I was always a fan of G'Kar. Even before he mellowed I thought there was more to him than he showed. His clashes with Londo were always worth a watch, Andreas Katsulas was a legend.

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You HAD to ask, didn't you?!? [grin!]

Lucco Deradi: Are you really the Emperor?
Emperor Londo Mollari: I sometimes ask myself the same question. Yes, I'm the Emperor. Here, you see? This is the seal of the Centauri Republic. Only the Emperor can wear it. So either I am the Emperor, or I am in a great deal of trouble. Or both.

The above interaction was from the Babylon 5 movie: In the Beginning. It was made over 10 years ago, and even now, I find myself smiling and wondering at the gruff yet gentle attitude of Londo Mollari, so admirably played by Peter Jurasik. Londo is a man who, if he hasn't seen it all, has likely seen more than he really wanted to. He has seen both the heights and the nadir of the Great Centauri Republic. He delights in telling stories of the halcyon days of Centauri conquests over the Xon and the Shogren ("Do you know what the last Xon said just before he died? AAAARRRRRGGGGGHHHHH!"). For all his bluster, he is unsure exactly where he is going in the arc of his own life ("I am meant for something greater. A greater darkness or a greater good, I can no longer say.") Yet through all of that, the one continuous goal he carries with him is service to his beloved Homeworld ("All I have ever wanted is to serve our people.").

He has been as much cause of his people's problems as he has been the solution. When asked by Mr. Morden, "What do you want?" his response demonstrates his hungry desire for the old days of power and glory:

Do you really want to know what I want? Do you really want to know the truth? I want my people to reclaim their rightful place in the galaxy. I want to see the Centauri stretch forth their hand again and command the stars. I want a rebirth of glory, a renaissance of power! I want to stop running through my life like a man late for an appointment, afraid to look back or look forward. I want us to be what we used to be! I want... I want it all back the way it was. Does that answer your question?

What he has no way of realizing is that Mr. Morden is far more than empowered to make Mollari's dream come true, and that when it does come true, it will be more nightmare than dream ... and thus enter the Shadows into the equation of Londo Mollari and Babylon 5 .

With all of that, Londo Mollari is not a man who is so clueless as to fail to recognize a mistake when the clear data is presented before him. He learns this in pieces, with the death of Emperor Turhan and the ascendancy of Cartagia the madman, and it finally seeps into his brain that Morden and his "associates" wield far more power than he is comfortable being responsible for. Sadly, by that time, Lord Refa has also learned of Morden and the power he represents. In time, Londo even manages to correct these mistakes: of Refa, Cartagia and Morden, though even with those corrections, the scale is not yet balanced, as we learn later.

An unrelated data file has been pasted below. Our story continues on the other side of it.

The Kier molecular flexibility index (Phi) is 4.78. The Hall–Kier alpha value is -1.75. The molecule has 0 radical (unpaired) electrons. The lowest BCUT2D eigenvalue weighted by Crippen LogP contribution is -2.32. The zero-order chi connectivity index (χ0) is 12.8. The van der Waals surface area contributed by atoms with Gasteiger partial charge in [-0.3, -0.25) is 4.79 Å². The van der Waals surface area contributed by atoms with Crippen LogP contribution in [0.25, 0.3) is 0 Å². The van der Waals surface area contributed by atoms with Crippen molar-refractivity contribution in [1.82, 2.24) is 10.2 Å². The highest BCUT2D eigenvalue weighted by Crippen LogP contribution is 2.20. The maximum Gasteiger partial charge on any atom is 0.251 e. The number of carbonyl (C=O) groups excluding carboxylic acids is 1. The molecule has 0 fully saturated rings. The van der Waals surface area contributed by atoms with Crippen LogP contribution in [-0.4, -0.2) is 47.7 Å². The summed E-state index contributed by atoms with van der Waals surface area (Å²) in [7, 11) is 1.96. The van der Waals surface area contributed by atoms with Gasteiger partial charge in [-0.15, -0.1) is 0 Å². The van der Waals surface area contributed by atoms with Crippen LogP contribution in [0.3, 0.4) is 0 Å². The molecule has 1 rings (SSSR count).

One cannot mention the name of Londo Mollari without also mentioning his compliment: G'Kar. The two started out being little more than comic relief within Babylon 5, impotently bickering and arguing with each other about any topic available, until the arrival of Mr. Morden. Yet as time passes and the wheel turns, Londo evolves in how he sees the Narns, and this one Narn in particular, especially while in the hands of Emperor Cartagia. Londo and G'Kar become tolerant of one another, cooperate in the emancipation of Narn, even become grudging friends, though each knows at some level or other that they will be the end of the other.

It is because of all of the above and more which would not fit here that I find Londo Mollari the most human of all the characters of Babylon 5. Certainly he is the most flawed, at times near-fatally corrupt, but he was willing to learn from circumstances and, I believe, succeeded at meeting the criteria set by Lady Morella:

* He did indeed "save the eye that does not see:" G'Kar
* He did not "kill the one who is already dead:" Sheridan

and most horribly

* He did surrender to his greatest fear (the Drakh and the Keeper), and with barely a flinch. It may have meant his life in the end, but it also meant the eventual liberation of Centauri Prime.

I like Londo. For all his flaws and mistakes, I like the hell out of him ... and I would honestly give a lot to spend an hour or two with him, over a good bottle of Brivari and talk and shoot the breeze ... and be a friend.

Great Maker ... in the end, he was a good man.
I have to say it was Galen the technomage from the Babylon 5: The Lost Tales.

"Any sufficiently advanced technology is indistinguishable from magic." -Arthur C. Clarke.




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